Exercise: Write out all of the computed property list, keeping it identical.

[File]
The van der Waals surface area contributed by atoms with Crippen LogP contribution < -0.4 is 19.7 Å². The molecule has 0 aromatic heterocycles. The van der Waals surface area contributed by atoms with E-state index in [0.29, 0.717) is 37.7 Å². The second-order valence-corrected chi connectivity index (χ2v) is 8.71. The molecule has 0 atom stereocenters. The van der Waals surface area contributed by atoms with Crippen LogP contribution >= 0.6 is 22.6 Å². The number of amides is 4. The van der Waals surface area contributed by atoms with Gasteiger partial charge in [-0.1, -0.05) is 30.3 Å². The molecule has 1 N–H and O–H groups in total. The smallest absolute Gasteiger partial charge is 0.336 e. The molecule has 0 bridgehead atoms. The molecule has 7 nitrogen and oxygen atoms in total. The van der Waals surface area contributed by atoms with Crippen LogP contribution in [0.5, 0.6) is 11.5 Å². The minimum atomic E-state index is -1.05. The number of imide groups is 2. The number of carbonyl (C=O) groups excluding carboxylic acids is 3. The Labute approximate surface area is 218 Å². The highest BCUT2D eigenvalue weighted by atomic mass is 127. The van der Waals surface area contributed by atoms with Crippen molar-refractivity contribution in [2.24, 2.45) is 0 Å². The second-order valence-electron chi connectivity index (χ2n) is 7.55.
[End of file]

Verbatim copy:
The van der Waals surface area contributed by atoms with Crippen LogP contribution < -0.4 is 19.7 Å². The molecule has 0 aromatic heterocycles. The van der Waals surface area contributed by atoms with E-state index in [0.29, 0.717) is 37.7 Å². The second-order valence-corrected chi connectivity index (χ2v) is 8.71. The molecule has 0 atom stereocenters. The van der Waals surface area contributed by atoms with Crippen LogP contribution >= 0.6 is 22.6 Å². The number of amides is 4. The van der Waals surface area contributed by atoms with Gasteiger partial charge in [-0.1, -0.05) is 30.3 Å². The molecule has 1 N–H and O–H groups in total. The smallest absolute Gasteiger partial charge is 0.336 e. The molecule has 0 bridgehead atoms. The molecule has 7 nitrogen and oxygen atoms in total. The van der Waals surface area contributed by atoms with Crippen LogP contribution in [0.5, 0.6) is 11.5 Å². The minimum atomic E-state index is -1.05. The number of imide groups is 2. The number of carbonyl (C=O) groups excluding carboxylic acids is 3. The Labute approximate surface area is 218 Å². The highest BCUT2D eigenvalue weighted by atomic mass is 127. The van der Waals surface area contributed by atoms with Crippen molar-refractivity contribution in [2.24, 2.45) is 0 Å². The second-order valence-electron chi connectivity index (χ2n) is 7.55.